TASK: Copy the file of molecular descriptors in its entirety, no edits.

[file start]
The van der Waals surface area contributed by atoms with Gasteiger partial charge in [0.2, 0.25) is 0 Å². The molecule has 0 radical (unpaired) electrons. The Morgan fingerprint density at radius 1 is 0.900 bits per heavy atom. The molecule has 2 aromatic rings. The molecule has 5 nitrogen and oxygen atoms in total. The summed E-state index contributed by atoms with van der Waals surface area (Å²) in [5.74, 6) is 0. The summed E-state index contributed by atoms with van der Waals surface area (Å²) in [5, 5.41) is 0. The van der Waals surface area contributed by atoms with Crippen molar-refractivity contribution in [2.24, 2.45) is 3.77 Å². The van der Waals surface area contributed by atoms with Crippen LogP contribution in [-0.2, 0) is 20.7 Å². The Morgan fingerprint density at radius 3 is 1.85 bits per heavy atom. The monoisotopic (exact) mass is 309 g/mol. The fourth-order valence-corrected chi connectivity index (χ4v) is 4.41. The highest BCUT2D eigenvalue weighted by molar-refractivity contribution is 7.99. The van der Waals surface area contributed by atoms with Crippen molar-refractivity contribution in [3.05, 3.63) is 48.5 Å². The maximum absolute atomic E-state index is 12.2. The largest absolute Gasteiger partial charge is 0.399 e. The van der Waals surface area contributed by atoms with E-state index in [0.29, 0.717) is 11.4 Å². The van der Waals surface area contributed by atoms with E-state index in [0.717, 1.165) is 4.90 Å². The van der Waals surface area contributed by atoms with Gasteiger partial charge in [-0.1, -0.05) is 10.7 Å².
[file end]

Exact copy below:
The van der Waals surface area contributed by atoms with Gasteiger partial charge in [0.2, 0.25) is 0 Å². The molecule has 0 radical (unpaired) electrons. The Morgan fingerprint density at radius 1 is 0.900 bits per heavy atom. The molecule has 2 aromatic rings. The molecule has 5 nitrogen and oxygen atoms in total. The summed E-state index contributed by atoms with van der Waals surface area (Å²) in [5.74, 6) is 0. The summed E-state index contributed by atoms with van der Waals surface area (Å²) in [5, 5.41) is 0. The van der Waals surface area contributed by atoms with Crippen molar-refractivity contribution in [2.24, 2.45) is 3.77 Å². The van der Waals surface area contributed by atoms with Crippen LogP contribution in [-0.2, 0) is 20.7 Å². The Morgan fingerprint density at radius 3 is 1.85 bits per heavy atom. The monoisotopic (exact) mass is 309 g/mol. The fourth-order valence-corrected chi connectivity index (χ4v) is 4.41. The highest BCUT2D eigenvalue weighted by molar-refractivity contribution is 7.99. The van der Waals surface area contributed by atoms with Crippen molar-refractivity contribution in [3.05, 3.63) is 48.5 Å². The maximum absolute atomic E-state index is 12.2. The largest absolute Gasteiger partial charge is 0.399 e. The van der Waals surface area contributed by atoms with E-state index in [0.29, 0.717) is 11.4 Å². The van der Waals surface area contributed by atoms with E-state index in [0.717, 1.165) is 4.90 Å². The van der Waals surface area contributed by atoms with Gasteiger partial charge in [-0.1, -0.05) is 10.7 Å².